All is one, all is Brahmn. There is no duality. Unity has a concentric disposition. The centre is the absolute potential and as one moves outwards, this potential transforms to the kinetic. The myriad forms of creation are the kinetic expression of this central toti-potent potential.
The kinetic manifests as Shakti; the potential is Shiva. Duality begins with this illusory distinction. They are totally interchangeable because, in effect, they are one. The gunas or characteristics of form -- rajas, satva and tamas -- reflect the varying proportions of kinetic and potential energies. Satva is closer to the central, unmanifest potential, while tamas is peripheral and manifests as energy in various forms.
Energy is potential coupled with entropy or disorder, from the formless zero entropy to the manifest form with varying degrees of entropy. The kinetic manifests itself in various forms while the potential remains niraakaar or formless. This abundance of manifestation is indeed spectacular and breathtaking.
The kinetic fields preoccupy attachment to material objects and indulgent behaviour; there’s nothing wrong with that. But being preoccupied within the confines of merely form is half knowledge. It is called vipareet jnana -- to believe that form is all that there is. The true nature of Self is formless potential. Self-realisation is the journey towards the centre. All worship or devotion any form of bhakti is from where the inward journey begins. Worship or meditation is activity that decreases disorder or entropy, moving from the kinetic to the potential. The plurality of forms of worship reflects the fact that there are innumerable paths to get to the final destination, the centre. The tatva, the unmanifest formless, attributeless nirgun niraakaar, or pure potentiality.
The laws of physics conclude that any event can be claimed to have occurred only if observed by an observer. This implies that the observer is ab initio or at the centre and the object of observation is a function of the observer. The object is the subject plus entropy. And the subject is the object minus the entropy. The entire gamut of creation exists only until the observer is present.
The entire spectrum of all that is visualised could well be merely a holographic algorithm of perception by the brain. The brain might be a processor that assigns values to the entropy and converts them to sensory data. A transducer. It's a simple holographic projection of a multitude of entropy on the screen of pure potential-consciousness. Consciousness assumes the persona of an individual, also presents itself as creation and interconnects the two by becoming the act of observation. That is the trichotomy. And the show goes on. This purposeless show of manifestation is called as chidvilas, the joy of manifesting.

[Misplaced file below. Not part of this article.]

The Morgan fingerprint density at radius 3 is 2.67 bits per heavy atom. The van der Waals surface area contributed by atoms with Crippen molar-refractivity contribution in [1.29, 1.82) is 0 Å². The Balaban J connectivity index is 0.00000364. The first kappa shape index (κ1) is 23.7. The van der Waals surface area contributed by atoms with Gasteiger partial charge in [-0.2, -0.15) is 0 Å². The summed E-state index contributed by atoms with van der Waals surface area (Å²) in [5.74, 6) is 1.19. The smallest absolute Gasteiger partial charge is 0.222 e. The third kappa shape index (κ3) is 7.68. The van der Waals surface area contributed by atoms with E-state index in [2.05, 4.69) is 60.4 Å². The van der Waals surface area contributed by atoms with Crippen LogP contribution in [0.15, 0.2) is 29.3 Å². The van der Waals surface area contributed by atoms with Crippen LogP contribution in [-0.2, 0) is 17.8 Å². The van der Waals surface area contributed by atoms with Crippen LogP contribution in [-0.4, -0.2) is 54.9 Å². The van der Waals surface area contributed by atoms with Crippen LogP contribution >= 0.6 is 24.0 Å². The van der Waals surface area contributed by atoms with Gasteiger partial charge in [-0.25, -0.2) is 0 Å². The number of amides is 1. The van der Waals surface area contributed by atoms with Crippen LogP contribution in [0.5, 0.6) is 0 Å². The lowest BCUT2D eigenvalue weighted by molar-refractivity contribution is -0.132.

The brain has several ganglia or group of neurons that serve as destinations for various sensory data. The different sensory perceptions may lie in merely the different address to which the data is delivered. This delivery system is pre-programmed. For example, visual data is directed to the occipital cortex, located at the back of our heads. The brain processes the terabytes of data and creates the illusion of duality by sending the incoming data to different loci. It’s a processor that integrates varying kinetic energy patterns into data .The fidelity of our sensory organs is also a subject of speculation. I call a rose a rose because I see it just as all others do. Probably proof is in the numbers. But actually, it’s a program of perceptive software. If my visual cortex were to be stimulated at the appropriate place whilst simultaneously, the centre for smell recognition were also triggered, I would perceive a rose with equal conviction despite no such entity being present. The transient or fleeting nature of all creation lends credibility to the hypothesis that it is illusory. Creation might just be the kinetic flirting with the potential. In other words, it’s the romance of Shiva and Shakti -- a romance within -- that is, the Self suffused with love.
The author is a Pune-based consultant neurosurgeon. firstname.lastname@example.org.